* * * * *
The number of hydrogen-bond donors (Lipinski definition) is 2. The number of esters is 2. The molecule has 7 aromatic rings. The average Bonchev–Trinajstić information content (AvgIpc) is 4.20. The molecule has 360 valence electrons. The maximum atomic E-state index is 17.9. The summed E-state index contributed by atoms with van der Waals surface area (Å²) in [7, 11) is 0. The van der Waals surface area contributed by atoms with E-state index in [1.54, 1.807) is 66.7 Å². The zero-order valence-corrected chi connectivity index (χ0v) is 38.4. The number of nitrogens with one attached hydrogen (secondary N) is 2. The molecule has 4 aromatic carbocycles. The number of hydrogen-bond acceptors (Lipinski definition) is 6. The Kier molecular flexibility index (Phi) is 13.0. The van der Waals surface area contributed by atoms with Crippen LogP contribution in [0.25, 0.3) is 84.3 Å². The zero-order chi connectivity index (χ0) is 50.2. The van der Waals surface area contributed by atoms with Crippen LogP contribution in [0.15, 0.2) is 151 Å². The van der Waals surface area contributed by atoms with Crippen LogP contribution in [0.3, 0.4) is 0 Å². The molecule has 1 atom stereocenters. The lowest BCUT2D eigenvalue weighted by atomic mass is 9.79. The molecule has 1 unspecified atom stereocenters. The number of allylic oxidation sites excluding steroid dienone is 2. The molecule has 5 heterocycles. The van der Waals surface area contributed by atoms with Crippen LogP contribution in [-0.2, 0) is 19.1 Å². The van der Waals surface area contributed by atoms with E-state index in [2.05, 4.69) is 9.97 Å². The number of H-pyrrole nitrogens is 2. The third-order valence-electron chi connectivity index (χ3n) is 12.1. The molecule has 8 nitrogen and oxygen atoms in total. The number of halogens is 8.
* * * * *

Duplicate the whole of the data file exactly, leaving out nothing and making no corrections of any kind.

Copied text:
The number of hydrogen-bond donors (Lipinski definition) is 2. The number of esters is 2. The molecule has 7 aromatic rings. The average Bonchev–Trinajstić information content (AvgIpc) is 4.20. The molecule has 360 valence electrons. The maximum atomic E-state index is 17.9. The summed E-state index contributed by atoms with van der Waals surface area (Å²) in [7, 11) is 0. The van der Waals surface area contributed by atoms with E-state index in [1.54, 1.807) is 66.7 Å². The zero-order valence-corrected chi connectivity index (χ0v) is 38.4. The number of nitrogens with one attached hydrogen (secondary N) is 2. The molecule has 4 aromatic carbocycles. The number of hydrogen-bond acceptors (Lipinski definition) is 6. The Kier molecular flexibility index (Phi) is 13.0. The van der Waals surface area contributed by atoms with Crippen LogP contribution in [0.25, 0.3) is 84.3 Å². The zero-order chi connectivity index (χ0) is 50.2. The van der Waals surface area contributed by atoms with Crippen LogP contribution in [0.15, 0.2) is 151 Å². The van der Waals surface area contributed by atoms with Crippen LogP contribution in [0.3, 0.4) is 0 Å². The molecule has 1 atom stereocenters. The lowest BCUT2D eigenvalue weighted by atomic mass is 9.79. The molecule has 1 unspecified atom stereocenters. The number of allylic oxidation sites excluding steroid dienone is 2. The molecule has 5 heterocycles. The van der Waals surface area contributed by atoms with Crippen LogP contribution in [-0.2, 0) is 19.1 Å². The van der Waals surface area contributed by atoms with E-state index in [2.05, 4.69) is 9.97 Å². The number of H-pyrrole nitrogens is 2. The third-order valence-electron chi connectivity index (χ3n) is 12.1. The molecule has 8 nitrogen and oxygen atoms in total. The number of halogens is 8.